• National Express, which currently operates the Silverlink franchise.
  • Govia, which runs Southern and South Eastern and is a joint venture between the Go-Ahead Group and Keolis.
  • MTR Laing, a joint venture between Laing (which runs Chiltern Railways) and MTR (which operates the Hong Kong metro).
  • NedRail, the Dutch state railway. It already runs, as part of a joint-venture with SERCO, the Northern Rail franchise and the Merseyrail concession.

Private companies, all four of them.

No matter how much Jennette denies it, the process of allowing a private company to take over what a public company (in this case, London Underground) currently does is called "privatisation".

The fact that TfL will set fares and service levels does not change this. If the private operator can not make profits by raising fares, it will find another way - perhaps cutting corners on safety, or cleaning the trains and stations less often, or employing fewer people, or attacking the pay and conditions of the staff. Jennette's assertion that "all revenue will go back to TfL" is mistaken: at least some of it will go into the private operator's profits and directors' fat-cat salaries. Otherwise, these companies would not be bidding to operate the service.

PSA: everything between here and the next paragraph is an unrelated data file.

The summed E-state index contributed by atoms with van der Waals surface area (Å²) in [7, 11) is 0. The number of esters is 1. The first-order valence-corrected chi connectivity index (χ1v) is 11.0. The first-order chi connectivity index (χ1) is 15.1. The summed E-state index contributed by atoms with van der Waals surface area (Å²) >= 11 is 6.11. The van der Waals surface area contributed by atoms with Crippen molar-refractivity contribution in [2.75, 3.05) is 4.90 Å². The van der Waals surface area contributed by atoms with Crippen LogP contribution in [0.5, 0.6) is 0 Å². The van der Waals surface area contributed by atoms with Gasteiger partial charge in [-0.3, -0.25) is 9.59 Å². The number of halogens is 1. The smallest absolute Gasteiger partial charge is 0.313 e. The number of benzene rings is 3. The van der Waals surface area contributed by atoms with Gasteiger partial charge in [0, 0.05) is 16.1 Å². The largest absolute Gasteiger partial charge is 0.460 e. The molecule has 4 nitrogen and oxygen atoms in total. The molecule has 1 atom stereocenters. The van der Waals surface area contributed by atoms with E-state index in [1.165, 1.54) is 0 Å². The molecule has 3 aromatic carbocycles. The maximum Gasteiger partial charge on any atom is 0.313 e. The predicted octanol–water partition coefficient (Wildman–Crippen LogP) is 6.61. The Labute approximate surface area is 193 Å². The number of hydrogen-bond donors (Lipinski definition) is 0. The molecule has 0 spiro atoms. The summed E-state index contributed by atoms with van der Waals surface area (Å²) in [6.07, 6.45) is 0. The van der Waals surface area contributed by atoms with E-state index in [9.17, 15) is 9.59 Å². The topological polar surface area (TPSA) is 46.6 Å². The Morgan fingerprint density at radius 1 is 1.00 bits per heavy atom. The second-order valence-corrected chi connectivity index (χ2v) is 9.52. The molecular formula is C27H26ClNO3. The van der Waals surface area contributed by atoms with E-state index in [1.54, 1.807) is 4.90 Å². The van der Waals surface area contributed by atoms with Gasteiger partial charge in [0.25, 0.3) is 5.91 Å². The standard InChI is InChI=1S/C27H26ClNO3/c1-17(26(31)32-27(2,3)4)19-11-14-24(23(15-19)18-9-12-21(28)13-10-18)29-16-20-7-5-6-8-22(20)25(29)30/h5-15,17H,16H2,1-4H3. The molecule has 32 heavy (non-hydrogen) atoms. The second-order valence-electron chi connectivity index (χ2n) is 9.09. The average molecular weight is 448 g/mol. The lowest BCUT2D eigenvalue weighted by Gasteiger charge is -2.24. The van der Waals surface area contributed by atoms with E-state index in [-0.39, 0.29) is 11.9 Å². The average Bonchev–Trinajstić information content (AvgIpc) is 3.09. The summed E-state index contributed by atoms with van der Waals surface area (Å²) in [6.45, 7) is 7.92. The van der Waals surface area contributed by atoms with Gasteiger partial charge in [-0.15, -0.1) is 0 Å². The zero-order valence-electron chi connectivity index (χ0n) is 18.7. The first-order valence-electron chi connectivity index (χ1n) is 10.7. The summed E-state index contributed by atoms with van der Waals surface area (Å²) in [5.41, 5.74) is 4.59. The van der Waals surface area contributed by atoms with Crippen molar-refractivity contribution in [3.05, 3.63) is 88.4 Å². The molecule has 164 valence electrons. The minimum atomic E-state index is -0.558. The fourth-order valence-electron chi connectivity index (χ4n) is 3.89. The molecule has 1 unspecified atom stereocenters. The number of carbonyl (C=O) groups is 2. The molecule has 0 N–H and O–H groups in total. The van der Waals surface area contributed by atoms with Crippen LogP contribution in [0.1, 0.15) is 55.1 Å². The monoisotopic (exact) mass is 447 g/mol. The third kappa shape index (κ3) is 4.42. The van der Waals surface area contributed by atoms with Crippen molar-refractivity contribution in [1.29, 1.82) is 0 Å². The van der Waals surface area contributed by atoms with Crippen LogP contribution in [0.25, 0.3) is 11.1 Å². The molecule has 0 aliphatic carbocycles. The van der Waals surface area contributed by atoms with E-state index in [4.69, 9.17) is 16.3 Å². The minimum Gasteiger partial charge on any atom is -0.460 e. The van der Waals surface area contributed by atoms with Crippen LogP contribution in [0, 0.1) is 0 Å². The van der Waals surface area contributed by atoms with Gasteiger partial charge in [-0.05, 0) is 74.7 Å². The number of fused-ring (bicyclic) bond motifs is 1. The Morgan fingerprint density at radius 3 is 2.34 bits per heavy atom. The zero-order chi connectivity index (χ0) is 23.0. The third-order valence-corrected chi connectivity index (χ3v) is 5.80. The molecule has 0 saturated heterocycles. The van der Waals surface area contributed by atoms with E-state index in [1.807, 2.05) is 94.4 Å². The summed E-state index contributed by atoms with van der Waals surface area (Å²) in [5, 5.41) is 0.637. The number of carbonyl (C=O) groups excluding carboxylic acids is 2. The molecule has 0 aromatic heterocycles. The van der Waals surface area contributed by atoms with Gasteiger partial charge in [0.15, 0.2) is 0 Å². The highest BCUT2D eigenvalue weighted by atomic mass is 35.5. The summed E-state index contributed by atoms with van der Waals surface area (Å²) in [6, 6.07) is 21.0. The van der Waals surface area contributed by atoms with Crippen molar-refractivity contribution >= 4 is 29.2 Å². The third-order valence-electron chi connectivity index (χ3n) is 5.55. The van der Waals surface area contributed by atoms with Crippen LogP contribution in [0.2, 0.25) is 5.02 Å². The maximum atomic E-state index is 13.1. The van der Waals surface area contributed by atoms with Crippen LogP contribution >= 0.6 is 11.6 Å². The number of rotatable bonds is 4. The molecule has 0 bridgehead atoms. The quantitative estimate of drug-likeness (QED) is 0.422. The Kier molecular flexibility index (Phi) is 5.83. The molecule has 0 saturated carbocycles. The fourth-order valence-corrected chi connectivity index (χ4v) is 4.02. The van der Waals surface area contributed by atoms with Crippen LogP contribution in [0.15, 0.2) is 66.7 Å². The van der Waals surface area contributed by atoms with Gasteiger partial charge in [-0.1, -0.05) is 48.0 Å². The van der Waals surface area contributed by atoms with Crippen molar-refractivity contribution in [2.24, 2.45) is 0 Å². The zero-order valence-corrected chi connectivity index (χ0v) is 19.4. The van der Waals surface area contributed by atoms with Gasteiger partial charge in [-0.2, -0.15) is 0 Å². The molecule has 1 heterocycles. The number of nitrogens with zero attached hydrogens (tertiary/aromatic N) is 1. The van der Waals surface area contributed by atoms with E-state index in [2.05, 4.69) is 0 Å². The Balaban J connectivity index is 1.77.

And as for her cheap jibe about rail union leaders, I can assure you that no union leader tells me what to think. Trade union members, local people, every union present at TUC Congress, and three-quarters of people questioned in a recent opinion poll, have made up our own minds and oppose privatisation of the East London line.

So why is Jennette so keen to pretend this is not privatisation? Because the vast majority of people oppose rail privatisation (not surprisingly, given the disaster it has been in practice), and will not be convinced to support a further privatisation on the East London line.

Let's have a public Tube for Hackney.

Janine Booth
President
Hackney TUC

Comments

Submitted by matt h on Mon, 11/13/2006 - 16:41

A slight nit-pick - I've never heard of "NedRail", but assuming it is a foreign brandname for "NS", the Dutch railway, they're no-longer run by the state, but privatised. Buying a ticket at a counter there costs €3,50 more than using a machine.